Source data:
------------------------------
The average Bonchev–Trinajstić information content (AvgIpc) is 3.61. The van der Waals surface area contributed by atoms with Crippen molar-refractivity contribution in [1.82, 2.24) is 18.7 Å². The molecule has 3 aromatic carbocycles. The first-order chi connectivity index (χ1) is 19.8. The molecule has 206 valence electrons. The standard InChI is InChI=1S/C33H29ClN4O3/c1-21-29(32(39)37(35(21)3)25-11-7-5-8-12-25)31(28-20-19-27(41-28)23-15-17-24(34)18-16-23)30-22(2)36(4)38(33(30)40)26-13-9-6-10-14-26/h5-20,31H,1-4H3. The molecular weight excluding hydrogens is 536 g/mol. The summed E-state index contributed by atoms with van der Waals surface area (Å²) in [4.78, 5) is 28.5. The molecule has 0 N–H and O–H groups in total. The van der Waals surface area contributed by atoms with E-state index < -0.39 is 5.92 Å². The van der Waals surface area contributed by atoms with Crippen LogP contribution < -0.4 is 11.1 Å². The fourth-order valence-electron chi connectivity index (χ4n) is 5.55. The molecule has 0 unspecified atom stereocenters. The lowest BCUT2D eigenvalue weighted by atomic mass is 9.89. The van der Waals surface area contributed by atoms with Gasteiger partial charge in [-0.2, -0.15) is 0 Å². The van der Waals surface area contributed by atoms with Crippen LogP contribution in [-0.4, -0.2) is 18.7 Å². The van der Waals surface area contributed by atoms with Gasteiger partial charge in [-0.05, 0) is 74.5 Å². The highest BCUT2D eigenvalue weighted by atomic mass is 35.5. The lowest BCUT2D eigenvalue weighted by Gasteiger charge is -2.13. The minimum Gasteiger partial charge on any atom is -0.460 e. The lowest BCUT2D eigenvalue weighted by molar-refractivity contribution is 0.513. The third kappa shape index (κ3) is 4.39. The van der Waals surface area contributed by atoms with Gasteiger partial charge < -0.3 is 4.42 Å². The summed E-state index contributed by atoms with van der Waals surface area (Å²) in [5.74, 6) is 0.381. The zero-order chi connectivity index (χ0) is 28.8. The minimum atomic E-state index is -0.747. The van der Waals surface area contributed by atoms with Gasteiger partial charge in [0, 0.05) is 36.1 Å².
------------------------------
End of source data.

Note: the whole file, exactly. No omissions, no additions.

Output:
The average Bonchev–Trinajstić information content (AvgIpc) is 3.61. The van der Waals surface area contributed by atoms with Crippen molar-refractivity contribution in [1.82, 2.24) is 18.7 Å². The molecule has 3 aromatic carbocycles. The first-order chi connectivity index (χ1) is 19.8. The molecule has 206 valence electrons. The standard InChI is InChI=1S/C33H29ClN4O3/c1-21-29(32(39)37(35(21)3)25-11-7-5-8-12-25)31(28-20-19-27(41-28)23-15-17-24(34)18-16-23)30-22(2)36(4)38(33(30)40)26-13-9-6-10-14-26/h5-20,31H,1-4H3. The molecular weight excluding hydrogens is 536 g/mol. The summed E-state index contributed by atoms with van der Waals surface area (Å²) in [4.78, 5) is 28.5. The molecule has 0 N–H and O–H groups in total. The van der Waals surface area contributed by atoms with E-state index < -0.39 is 5.92 Å². The van der Waals surface area contributed by atoms with Crippen LogP contribution < -0.4 is 11.1 Å². The fourth-order valence-electron chi connectivity index (χ4n) is 5.55. The molecule has 0 unspecified atom stereocenters. The lowest BCUT2D eigenvalue weighted by atomic mass is 9.89. The van der Waals surface area contributed by atoms with Gasteiger partial charge in [-0.2, -0.15) is 0 Å². The van der Waals surface area contributed by atoms with Crippen LogP contribution in [-0.4, -0.2) is 18.7 Å². The van der Waals surface area contributed by atoms with Gasteiger partial charge in [-0.05, 0) is 74.5 Å². The highest BCUT2D eigenvalue weighted by atomic mass is 35.5. The lowest BCUT2D eigenvalue weighted by Gasteiger charge is -2.13. The minimum Gasteiger partial charge on any atom is -0.460 e. The lowest BCUT2D eigenvalue weighted by molar-refractivity contribution is 0.513. The third kappa shape index (κ3) is 4.39. The van der Waals surface area contributed by atoms with Gasteiger partial charge < -0.3 is 4.42 Å². The summed E-state index contributed by atoms with van der Waals surface area (Å²) in [5.74, 6) is 0.381. The zero-order chi connectivity index (χ0) is 28.8. The minimum atomic E-state index is -0.747. The van der Waals surface area contributed by atoms with Gasteiger partial charge in [0, 0.05) is 36.1 Å².